Big Hit chairman Bang Si-hyuk signed Kim Namjoon (RM), who was an underground rapper, on the spot, and they slowly gathered the crew that would grow to become to BTS — Min Yoongi (Suga), became the rapper and producer; A boy from Busan, Jeon Jungkook only came to audition because he was inspired by RM and got casted as the main Vocalist of the band; Jung Hoseok (J-Hope) who was a street dancer, became a rapper and main dancer of the band; then Kim Seokjin (Jin) was casted, who is essentially meant to be the band’s face but emerged as a powerful vocalist, along with Kim Taehyung (V), a teenager with husky tones. And am amazing dancer, Park Jimin, joined at last.
 
They became Bangtan Sonyeondan or BTS (bullet-proof Boys), a name which means to block out stereotypes, criticisms and expectations that target adolescents like bullets. They were a group of boys with contrasting personalities, and yet, a septet who created a dynamic synergy that slowly spread to different corners of the world. Each member is irreplaceable — J-Hope with his fluid dance moves, Suga and RM with their hard-hitting raps, Jungkook’s high notes, Jimin’s vocals, with Jin and V rounding it all of with vocals and screen presence.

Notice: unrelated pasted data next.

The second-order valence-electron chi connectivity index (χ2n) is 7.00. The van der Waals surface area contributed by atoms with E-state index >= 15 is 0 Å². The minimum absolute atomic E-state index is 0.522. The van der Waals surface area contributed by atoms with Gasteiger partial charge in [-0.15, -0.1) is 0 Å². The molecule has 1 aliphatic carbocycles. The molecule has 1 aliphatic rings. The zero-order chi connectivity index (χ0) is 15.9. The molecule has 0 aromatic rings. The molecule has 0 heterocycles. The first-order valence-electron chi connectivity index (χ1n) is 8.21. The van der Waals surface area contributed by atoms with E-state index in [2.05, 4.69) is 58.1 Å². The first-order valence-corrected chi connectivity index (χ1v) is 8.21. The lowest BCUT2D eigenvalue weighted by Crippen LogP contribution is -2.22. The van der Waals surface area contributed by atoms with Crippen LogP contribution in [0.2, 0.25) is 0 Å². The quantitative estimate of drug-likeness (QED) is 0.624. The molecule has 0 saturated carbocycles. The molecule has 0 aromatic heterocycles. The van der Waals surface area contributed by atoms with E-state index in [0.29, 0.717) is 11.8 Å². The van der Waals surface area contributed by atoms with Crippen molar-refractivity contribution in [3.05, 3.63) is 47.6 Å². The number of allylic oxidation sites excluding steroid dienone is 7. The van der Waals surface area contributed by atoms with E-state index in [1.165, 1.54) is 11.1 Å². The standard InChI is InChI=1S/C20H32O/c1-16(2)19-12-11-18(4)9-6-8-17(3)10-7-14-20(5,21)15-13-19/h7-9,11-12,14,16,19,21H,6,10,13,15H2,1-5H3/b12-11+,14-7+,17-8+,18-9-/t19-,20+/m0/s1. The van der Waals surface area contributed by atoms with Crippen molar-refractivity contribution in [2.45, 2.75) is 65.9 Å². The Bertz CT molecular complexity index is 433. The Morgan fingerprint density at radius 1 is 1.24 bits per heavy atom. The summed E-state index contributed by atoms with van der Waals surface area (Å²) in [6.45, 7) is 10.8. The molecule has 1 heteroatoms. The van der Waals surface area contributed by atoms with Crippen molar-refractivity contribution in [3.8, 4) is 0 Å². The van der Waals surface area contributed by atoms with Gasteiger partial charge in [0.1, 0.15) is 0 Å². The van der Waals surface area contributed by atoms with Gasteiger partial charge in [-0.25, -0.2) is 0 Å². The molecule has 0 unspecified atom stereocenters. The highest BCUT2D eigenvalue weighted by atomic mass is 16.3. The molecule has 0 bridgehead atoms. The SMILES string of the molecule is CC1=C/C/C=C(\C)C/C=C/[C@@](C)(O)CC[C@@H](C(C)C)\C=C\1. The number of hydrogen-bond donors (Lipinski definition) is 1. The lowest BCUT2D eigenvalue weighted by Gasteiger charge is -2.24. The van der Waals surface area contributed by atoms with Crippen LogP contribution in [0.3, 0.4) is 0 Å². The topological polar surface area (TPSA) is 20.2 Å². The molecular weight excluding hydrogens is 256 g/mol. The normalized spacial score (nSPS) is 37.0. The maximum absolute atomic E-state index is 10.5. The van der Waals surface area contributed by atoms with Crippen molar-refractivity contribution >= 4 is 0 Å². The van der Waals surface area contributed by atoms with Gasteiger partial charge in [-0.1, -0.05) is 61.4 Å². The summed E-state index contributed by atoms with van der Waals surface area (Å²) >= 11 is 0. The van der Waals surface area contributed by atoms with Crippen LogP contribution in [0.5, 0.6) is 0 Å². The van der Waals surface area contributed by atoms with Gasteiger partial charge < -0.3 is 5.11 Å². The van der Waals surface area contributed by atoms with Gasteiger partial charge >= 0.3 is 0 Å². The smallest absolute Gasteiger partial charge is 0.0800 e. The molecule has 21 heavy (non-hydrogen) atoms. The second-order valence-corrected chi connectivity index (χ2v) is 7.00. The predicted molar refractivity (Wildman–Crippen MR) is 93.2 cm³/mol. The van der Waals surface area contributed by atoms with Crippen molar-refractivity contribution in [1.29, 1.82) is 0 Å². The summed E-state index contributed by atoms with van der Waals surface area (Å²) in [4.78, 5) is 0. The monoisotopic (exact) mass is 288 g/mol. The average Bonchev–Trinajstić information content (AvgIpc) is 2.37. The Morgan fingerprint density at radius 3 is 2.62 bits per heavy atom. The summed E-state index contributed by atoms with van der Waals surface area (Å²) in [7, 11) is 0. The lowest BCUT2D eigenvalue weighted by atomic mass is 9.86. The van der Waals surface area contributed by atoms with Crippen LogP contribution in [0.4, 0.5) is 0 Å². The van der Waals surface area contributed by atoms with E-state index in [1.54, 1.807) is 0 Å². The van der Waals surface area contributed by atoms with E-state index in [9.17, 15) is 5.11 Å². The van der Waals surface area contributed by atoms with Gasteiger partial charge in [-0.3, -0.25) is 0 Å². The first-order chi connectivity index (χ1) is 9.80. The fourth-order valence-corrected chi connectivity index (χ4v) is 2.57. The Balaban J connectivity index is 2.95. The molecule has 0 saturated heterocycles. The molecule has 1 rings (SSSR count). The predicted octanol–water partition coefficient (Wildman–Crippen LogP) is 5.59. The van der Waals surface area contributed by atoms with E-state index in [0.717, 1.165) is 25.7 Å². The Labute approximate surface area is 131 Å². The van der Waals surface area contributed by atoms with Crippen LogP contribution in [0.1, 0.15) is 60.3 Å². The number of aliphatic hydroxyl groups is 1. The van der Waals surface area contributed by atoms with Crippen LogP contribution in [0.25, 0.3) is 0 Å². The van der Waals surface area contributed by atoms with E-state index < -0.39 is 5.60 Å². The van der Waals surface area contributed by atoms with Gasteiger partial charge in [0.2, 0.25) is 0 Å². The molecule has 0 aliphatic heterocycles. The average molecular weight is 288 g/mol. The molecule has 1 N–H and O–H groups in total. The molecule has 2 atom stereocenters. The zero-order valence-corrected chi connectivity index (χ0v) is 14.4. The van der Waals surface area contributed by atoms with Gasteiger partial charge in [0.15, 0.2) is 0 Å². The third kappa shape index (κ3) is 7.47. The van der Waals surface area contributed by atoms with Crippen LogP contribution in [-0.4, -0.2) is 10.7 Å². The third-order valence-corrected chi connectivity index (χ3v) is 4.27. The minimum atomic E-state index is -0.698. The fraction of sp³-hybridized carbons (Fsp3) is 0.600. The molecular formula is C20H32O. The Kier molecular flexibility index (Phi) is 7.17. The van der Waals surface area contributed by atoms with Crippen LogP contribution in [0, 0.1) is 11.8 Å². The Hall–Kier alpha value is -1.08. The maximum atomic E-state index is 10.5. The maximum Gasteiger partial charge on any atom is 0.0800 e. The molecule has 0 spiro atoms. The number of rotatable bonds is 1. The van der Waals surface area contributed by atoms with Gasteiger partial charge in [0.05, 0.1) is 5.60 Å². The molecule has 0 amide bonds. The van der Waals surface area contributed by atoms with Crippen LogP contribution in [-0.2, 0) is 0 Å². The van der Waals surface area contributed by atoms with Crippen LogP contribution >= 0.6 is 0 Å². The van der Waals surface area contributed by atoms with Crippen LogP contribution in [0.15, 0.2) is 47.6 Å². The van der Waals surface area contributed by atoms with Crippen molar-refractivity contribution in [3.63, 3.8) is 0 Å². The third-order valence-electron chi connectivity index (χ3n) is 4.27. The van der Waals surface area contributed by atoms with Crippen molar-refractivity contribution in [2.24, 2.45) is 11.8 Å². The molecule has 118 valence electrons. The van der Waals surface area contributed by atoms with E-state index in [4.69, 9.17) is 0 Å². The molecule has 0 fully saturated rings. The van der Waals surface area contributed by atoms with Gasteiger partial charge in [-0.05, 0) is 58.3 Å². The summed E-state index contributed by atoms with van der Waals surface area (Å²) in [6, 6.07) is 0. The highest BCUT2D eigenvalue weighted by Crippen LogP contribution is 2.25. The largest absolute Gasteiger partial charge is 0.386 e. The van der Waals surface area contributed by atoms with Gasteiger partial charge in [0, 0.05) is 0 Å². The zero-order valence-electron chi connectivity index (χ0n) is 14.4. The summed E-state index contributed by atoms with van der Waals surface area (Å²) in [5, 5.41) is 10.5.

It wasn’t instantaneous. There was much angst after their debut on 13th June, 2013, and the band wondered why none of their songs were able to create any sort of buzz. The company was almost going under and Bang Sihyuk was running out of funds. In these nerve-wracking stressful conditions, they trained from dawn to dawn sometimes, and yet they weren’t seeing the success they dreamed of. They knew they were doing something different, by focussing on the tales of troubled youth, a wide range of social issues, instead of songs of love and heartbreak. Yet, the results were disappointing. Their lead single No More Dream hit the charts and quickly faded away. They didn’t know that one day their fans would be thriving on these very songs and making compilations.